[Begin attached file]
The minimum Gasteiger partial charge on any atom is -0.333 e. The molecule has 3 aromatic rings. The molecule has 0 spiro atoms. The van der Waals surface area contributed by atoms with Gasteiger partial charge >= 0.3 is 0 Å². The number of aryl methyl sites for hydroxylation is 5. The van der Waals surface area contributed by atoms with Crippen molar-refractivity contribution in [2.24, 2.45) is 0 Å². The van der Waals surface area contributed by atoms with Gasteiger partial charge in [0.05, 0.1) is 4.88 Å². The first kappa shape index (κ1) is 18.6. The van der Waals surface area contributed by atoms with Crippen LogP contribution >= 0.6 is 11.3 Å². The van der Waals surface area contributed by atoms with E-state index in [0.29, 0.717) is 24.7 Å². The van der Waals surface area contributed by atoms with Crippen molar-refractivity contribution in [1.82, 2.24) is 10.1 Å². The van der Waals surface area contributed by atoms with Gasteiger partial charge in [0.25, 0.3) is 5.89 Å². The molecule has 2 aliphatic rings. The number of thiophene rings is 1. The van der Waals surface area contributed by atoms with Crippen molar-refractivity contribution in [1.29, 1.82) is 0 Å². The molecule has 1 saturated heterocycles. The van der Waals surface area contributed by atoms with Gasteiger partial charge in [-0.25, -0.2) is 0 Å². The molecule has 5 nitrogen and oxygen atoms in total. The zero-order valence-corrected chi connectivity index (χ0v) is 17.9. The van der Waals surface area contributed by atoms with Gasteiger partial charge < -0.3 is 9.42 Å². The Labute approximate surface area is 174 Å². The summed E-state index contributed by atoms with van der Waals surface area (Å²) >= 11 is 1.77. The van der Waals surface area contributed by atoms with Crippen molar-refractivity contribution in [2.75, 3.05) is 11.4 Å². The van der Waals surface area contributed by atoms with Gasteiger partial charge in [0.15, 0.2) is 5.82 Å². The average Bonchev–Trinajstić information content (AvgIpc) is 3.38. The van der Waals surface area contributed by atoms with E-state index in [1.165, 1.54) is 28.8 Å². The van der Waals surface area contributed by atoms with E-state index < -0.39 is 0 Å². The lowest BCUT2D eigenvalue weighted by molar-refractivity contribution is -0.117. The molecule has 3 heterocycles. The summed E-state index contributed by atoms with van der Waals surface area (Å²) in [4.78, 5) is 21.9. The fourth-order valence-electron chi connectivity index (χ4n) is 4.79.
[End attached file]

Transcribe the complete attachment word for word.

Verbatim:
The minimum Gasteiger partial charge on any atom is -0.333 e. The molecule has 3 aromatic rings. The molecule has 0 spiro atoms. The van der Waals surface area contributed by atoms with Gasteiger partial charge >= 0.3 is 0 Å². The number of aryl methyl sites for hydroxylation is 5. The van der Waals surface area contributed by atoms with Crippen molar-refractivity contribution in [2.24, 2.45) is 0 Å². The van der Waals surface area contributed by atoms with Gasteiger partial charge in [0.05, 0.1) is 4.88 Å². The first kappa shape index (κ1) is 18.6. The van der Waals surface area contributed by atoms with Crippen LogP contribution >= 0.6 is 11.3 Å². The van der Waals surface area contributed by atoms with E-state index in [0.29, 0.717) is 24.7 Å². The van der Waals surface area contributed by atoms with Crippen molar-refractivity contribution in [1.82, 2.24) is 10.1 Å². The van der Waals surface area contributed by atoms with Gasteiger partial charge in [0.25, 0.3) is 5.89 Å². The molecule has 2 aliphatic rings. The number of thiophene rings is 1. The van der Waals surface area contributed by atoms with Crippen molar-refractivity contribution in [1.29, 1.82) is 0 Å². The molecule has 1 saturated heterocycles. The van der Waals surface area contributed by atoms with Gasteiger partial charge in [-0.25, -0.2) is 0 Å². The molecule has 5 nitrogen and oxygen atoms in total. The zero-order valence-corrected chi connectivity index (χ0v) is 17.9. The van der Waals surface area contributed by atoms with Gasteiger partial charge < -0.3 is 9.42 Å². The Labute approximate surface area is 174 Å². The summed E-state index contributed by atoms with van der Waals surface area (Å²) >= 11 is 1.77. The van der Waals surface area contributed by atoms with Crippen molar-refractivity contribution in [2.75, 3.05) is 11.4 Å². The van der Waals surface area contributed by atoms with Gasteiger partial charge in [0.15, 0.2) is 5.82 Å². The average Bonchev–Trinajstić information content (AvgIpc) is 3.38. The van der Waals surface area contributed by atoms with E-state index in [1.165, 1.54) is 28.8 Å². The van der Waals surface area contributed by atoms with E-state index < -0.39 is 0 Å². The lowest BCUT2D eigenvalue weighted by molar-refractivity contribution is -0.117. The molecule has 3 heterocycles. The summed E-state index contributed by atoms with van der Waals surface area (Å²) in [4.78, 5) is 21.9. The fourth-order valence-electron chi connectivity index (χ4n) is 4.79.